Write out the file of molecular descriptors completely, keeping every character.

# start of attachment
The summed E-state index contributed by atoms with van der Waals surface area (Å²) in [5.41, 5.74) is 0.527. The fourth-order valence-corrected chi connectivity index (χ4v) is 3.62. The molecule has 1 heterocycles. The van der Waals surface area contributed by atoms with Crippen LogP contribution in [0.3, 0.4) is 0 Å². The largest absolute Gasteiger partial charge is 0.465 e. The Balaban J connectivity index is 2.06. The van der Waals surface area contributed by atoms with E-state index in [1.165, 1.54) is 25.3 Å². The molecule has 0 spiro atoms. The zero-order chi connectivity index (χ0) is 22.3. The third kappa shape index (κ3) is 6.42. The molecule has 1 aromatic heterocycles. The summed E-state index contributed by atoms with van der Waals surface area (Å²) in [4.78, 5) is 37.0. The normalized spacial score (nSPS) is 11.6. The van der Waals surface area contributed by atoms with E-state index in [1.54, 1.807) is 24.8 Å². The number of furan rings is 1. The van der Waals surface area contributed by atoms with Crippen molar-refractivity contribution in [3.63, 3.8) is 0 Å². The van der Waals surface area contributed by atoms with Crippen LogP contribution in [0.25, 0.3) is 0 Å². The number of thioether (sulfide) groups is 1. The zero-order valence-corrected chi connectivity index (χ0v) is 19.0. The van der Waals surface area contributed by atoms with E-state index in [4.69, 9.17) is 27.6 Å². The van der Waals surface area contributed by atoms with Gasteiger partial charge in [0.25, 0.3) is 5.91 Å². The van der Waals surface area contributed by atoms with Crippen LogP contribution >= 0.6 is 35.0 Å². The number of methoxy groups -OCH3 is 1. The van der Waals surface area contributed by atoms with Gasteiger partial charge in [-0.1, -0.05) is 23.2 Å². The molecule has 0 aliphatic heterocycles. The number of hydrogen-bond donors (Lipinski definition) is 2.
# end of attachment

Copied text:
The summed E-state index contributed by atoms with van der Waals surface area (Å²) in [5.41, 5.74) is 0.527. The fourth-order valence-corrected chi connectivity index (χ4v) is 3.62. The molecule has 1 heterocycles. The van der Waals surface area contributed by atoms with Crippen LogP contribution in [0.3, 0.4) is 0 Å². The largest absolute Gasteiger partial charge is 0.465 e. The Balaban J connectivity index is 2.06. The van der Waals surface area contributed by atoms with E-state index in [1.165, 1.54) is 25.3 Å². The molecule has 0 spiro atoms. The zero-order chi connectivity index (χ0) is 22.3. The third kappa shape index (κ3) is 6.42. The molecule has 1 aromatic heterocycles. The summed E-state index contributed by atoms with van der Waals surface area (Å²) in [4.78, 5) is 37.0. The normalized spacial score (nSPS) is 11.6. The van der Waals surface area contributed by atoms with E-state index in [1.54, 1.807) is 24.8 Å². The number of furan rings is 1. The van der Waals surface area contributed by atoms with Crippen molar-refractivity contribution in [3.63, 3.8) is 0 Å². The van der Waals surface area contributed by atoms with Crippen LogP contribution in [0.25, 0.3) is 0 Å². The number of thioether (sulfide) groups is 1. The zero-order valence-corrected chi connectivity index (χ0v) is 19.0. The van der Waals surface area contributed by atoms with E-state index in [4.69, 9.17) is 27.6 Å². The van der Waals surface area contributed by atoms with Gasteiger partial charge in [0.25, 0.3) is 5.91 Å². The van der Waals surface area contributed by atoms with Crippen LogP contribution >= 0.6 is 35.0 Å². The number of methoxy groups -OCH3 is 1. The van der Waals surface area contributed by atoms with Gasteiger partial charge in [-0.1, -0.05) is 23.2 Å². The molecule has 0 aliphatic heterocycles. The number of hydrogen-bond donors (Lipinski definition) is 2.